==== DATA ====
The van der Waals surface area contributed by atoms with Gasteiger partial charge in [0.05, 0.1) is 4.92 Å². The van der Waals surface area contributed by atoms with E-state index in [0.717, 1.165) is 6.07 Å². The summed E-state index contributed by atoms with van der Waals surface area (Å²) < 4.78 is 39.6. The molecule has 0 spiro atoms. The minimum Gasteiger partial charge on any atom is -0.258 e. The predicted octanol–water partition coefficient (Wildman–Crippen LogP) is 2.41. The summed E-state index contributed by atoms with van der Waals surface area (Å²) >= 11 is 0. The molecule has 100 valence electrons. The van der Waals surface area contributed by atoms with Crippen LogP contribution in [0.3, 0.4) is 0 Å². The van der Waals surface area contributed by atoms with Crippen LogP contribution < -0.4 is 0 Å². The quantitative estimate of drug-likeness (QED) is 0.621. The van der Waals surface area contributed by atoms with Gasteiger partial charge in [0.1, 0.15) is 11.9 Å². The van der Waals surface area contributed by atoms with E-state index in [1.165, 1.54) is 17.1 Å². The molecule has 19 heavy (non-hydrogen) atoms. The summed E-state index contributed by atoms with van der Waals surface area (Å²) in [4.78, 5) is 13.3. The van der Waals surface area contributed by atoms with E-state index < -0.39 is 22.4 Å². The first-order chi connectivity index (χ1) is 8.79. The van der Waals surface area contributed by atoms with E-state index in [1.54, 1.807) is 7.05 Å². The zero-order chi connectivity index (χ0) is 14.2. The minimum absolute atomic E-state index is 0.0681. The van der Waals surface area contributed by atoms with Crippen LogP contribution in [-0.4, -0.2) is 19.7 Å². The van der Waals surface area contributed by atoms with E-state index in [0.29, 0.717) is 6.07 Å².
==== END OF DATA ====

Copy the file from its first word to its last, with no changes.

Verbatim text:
The van der Waals surface area contributed by atoms with Gasteiger partial charge in [0.05, 0.1) is 4.92 Å². The van der Waals surface area contributed by atoms with E-state index in [0.717, 1.165) is 6.07 Å². The summed E-state index contributed by atoms with van der Waals surface area (Å²) < 4.78 is 39.6. The molecule has 0 spiro atoms. The minimum Gasteiger partial charge on any atom is -0.258 e. The predicted octanol–water partition coefficient (Wildman–Crippen LogP) is 2.41. The summed E-state index contributed by atoms with van der Waals surface area (Å²) >= 11 is 0. The molecule has 100 valence electrons. The van der Waals surface area contributed by atoms with Crippen LogP contribution in [0.3, 0.4) is 0 Å². The van der Waals surface area contributed by atoms with Crippen LogP contribution < -0.4 is 0 Å². The quantitative estimate of drug-likeness (QED) is 0.621. The van der Waals surface area contributed by atoms with Gasteiger partial charge in [0.1, 0.15) is 11.9 Å². The van der Waals surface area contributed by atoms with E-state index in [1.165, 1.54) is 17.1 Å². The molecule has 19 heavy (non-hydrogen) atoms. The summed E-state index contributed by atoms with van der Waals surface area (Å²) in [4.78, 5) is 13.3. The van der Waals surface area contributed by atoms with E-state index < -0.39 is 22.4 Å². The first-order chi connectivity index (χ1) is 8.79. The van der Waals surface area contributed by atoms with E-state index in [1.54, 1.807) is 7.05 Å². The zero-order chi connectivity index (χ0) is 14.2. The minimum absolute atomic E-state index is 0.0681. The van der Waals surface area contributed by atoms with Crippen LogP contribution in [-0.4, -0.2) is 19.7 Å². The van der Waals surface area contributed by atoms with E-state index in [0.29, 0.717) is 6.07 Å².